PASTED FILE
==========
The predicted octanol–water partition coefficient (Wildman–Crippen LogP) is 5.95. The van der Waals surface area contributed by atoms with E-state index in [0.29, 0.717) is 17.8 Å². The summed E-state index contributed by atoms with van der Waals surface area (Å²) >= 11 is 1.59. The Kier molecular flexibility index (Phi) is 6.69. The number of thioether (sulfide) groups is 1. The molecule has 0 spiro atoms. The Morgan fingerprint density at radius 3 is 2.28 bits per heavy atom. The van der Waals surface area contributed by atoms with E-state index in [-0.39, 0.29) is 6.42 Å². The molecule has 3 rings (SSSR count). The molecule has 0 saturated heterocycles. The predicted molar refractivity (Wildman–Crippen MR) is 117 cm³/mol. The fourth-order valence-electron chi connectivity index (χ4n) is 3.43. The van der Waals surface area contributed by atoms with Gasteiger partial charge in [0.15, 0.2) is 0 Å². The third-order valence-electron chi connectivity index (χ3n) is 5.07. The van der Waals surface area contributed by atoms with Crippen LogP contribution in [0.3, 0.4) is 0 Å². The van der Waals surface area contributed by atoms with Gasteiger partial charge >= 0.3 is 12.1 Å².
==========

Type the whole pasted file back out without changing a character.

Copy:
The predicted octanol–water partition coefficient (Wildman–Crippen LogP) is 5.95. The van der Waals surface area contributed by atoms with E-state index in [0.29, 0.717) is 17.8 Å². The summed E-state index contributed by atoms with van der Waals surface area (Å²) >= 11 is 1.59. The Kier molecular flexibility index (Phi) is 6.69. The number of thioether (sulfide) groups is 1. The molecule has 0 spiro atoms. The Morgan fingerprint density at radius 3 is 2.28 bits per heavy atom. The van der Waals surface area contributed by atoms with E-state index in [-0.39, 0.29) is 6.42 Å². The molecule has 3 rings (SSSR count). The molecule has 0 saturated heterocycles. The predicted molar refractivity (Wildman–Crippen MR) is 117 cm³/mol. The fourth-order valence-electron chi connectivity index (χ4n) is 3.43. The van der Waals surface area contributed by atoms with Gasteiger partial charge in [0.15, 0.2) is 0 Å². The third-order valence-electron chi connectivity index (χ3n) is 5.07. The van der Waals surface area contributed by atoms with Crippen LogP contribution in [0.3, 0.4) is 0 Å². The van der Waals surface area contributed by atoms with Gasteiger partial charge >= 0.3 is 12.1 Å².